Utkarsh Verma made the same robot with a few modifications, he shared his project on I advise reviewing his work before start making your own robot. Utkarsh, thanks for sharing your project.

5 People Made This Project!


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271 Discussions


Question 6 months ago on Step 9

what OS are you using plus can I have a Flow Chart with your project please.My MPLAB windows version failed to build your .asm file so I wonder about what OS are you using. Please Help. God bless you and more powers.

1 answer

Reply 6 months ago

The code is written and compiled by "PIC Basic PRO". If you don't have it, just program the microcontroller with the hex file. I have no flow chart for the program.


2 years ago

So finally I got my robot to work! Woohoo!!

Also I would like the author to add one detail to this instructable, its almost a hack.

"For those who are unable to get the TCRT5000 sensor. They can use regular 3mm IR LED and receivers. The only thing they havce to keep in mind is to wire the IR RECEIVER pins in the opposite manner of TCRT5000, that is , the GND of receiver should be connected to VCC and the +ve pin of receiver should be connected to the LM324 input pin.

Also keep in mind to place a piece of carboard between the pair to avoid direct contact." That is all.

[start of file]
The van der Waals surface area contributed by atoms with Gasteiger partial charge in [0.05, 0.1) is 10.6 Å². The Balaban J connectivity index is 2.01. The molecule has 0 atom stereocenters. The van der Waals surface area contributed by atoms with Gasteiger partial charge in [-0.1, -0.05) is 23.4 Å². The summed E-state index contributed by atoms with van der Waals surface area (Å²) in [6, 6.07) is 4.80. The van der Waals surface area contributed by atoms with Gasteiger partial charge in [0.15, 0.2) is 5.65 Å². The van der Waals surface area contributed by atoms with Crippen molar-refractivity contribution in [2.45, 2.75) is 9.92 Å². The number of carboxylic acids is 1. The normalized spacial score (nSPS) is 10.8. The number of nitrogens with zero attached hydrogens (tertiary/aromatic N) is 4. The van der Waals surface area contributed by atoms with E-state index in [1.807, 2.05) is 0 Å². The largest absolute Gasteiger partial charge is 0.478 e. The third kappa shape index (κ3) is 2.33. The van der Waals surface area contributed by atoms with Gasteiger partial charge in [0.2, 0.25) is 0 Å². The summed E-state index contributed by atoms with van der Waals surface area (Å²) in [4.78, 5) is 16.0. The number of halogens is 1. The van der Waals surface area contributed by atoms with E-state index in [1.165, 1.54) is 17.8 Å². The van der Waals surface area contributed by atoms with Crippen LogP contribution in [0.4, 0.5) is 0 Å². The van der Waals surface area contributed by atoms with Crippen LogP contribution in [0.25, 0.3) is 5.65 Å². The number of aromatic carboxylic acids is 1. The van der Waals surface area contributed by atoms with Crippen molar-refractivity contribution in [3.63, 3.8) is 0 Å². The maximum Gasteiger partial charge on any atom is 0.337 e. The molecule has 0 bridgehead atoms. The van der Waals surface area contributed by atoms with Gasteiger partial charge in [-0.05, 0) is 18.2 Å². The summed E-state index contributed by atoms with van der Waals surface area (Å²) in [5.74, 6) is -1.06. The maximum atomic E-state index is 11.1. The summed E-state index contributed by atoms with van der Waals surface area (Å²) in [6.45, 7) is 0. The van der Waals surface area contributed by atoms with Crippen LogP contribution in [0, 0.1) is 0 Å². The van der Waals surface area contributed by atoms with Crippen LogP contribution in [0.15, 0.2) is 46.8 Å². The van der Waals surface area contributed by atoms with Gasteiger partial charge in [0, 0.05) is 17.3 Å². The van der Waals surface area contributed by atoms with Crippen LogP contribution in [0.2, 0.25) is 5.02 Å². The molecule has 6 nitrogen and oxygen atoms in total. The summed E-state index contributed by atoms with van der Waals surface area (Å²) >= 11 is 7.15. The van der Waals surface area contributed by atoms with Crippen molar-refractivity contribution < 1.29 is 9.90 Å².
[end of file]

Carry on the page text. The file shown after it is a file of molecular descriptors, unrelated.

I will post the pics of my robot soon!

2 replies

Reply 2 years ago

thanks...but It's still not as quick receptive as yours. It strays away from the line a lot. Currently busy with setting the sensitivity of the sensors


2 years ago

So, I tried remaking the entire project back from scratch but I'm still facing the same problem I had faced in the last build. My motors are not starting up, even when I manually apply 5V to the inputs. What could this mean?

9 replies

Reply 2 years ago

BTW, my motors are working fine. I tested them by individually powering them.


Reply 2 years ago

If you apply 5V at motor driver inputs when PIC is not in the socket the problem is related to your motor driver. Send me clear photos of your robot.


Reply 2 years ago

I hooked up everything. But when I turn on my robot, its left and right motors run in opposite directions, which leads to the robot rotating at one place. Do I have to configure something?


Reply 2 years ago

move sensors over a black line in a white background (use paint not laser printer to draw the line), move it over a turning, and check the behavior of motors, maybe you must swap the wires of on of your motors. Also don't forget step 8.


Reply 2 years ago

yes, i did step 8. For lines, i am using white chart papers pasted over black chart paper. The width of the track is 4cm. Also, when I turn my LFR on, both the Green LEDs should light up, but in my case only the left Green LED, and the Right Red LED light up, even when the robot is placed on a track. I also double checked my sensor and L324 wirings as well, no problem there.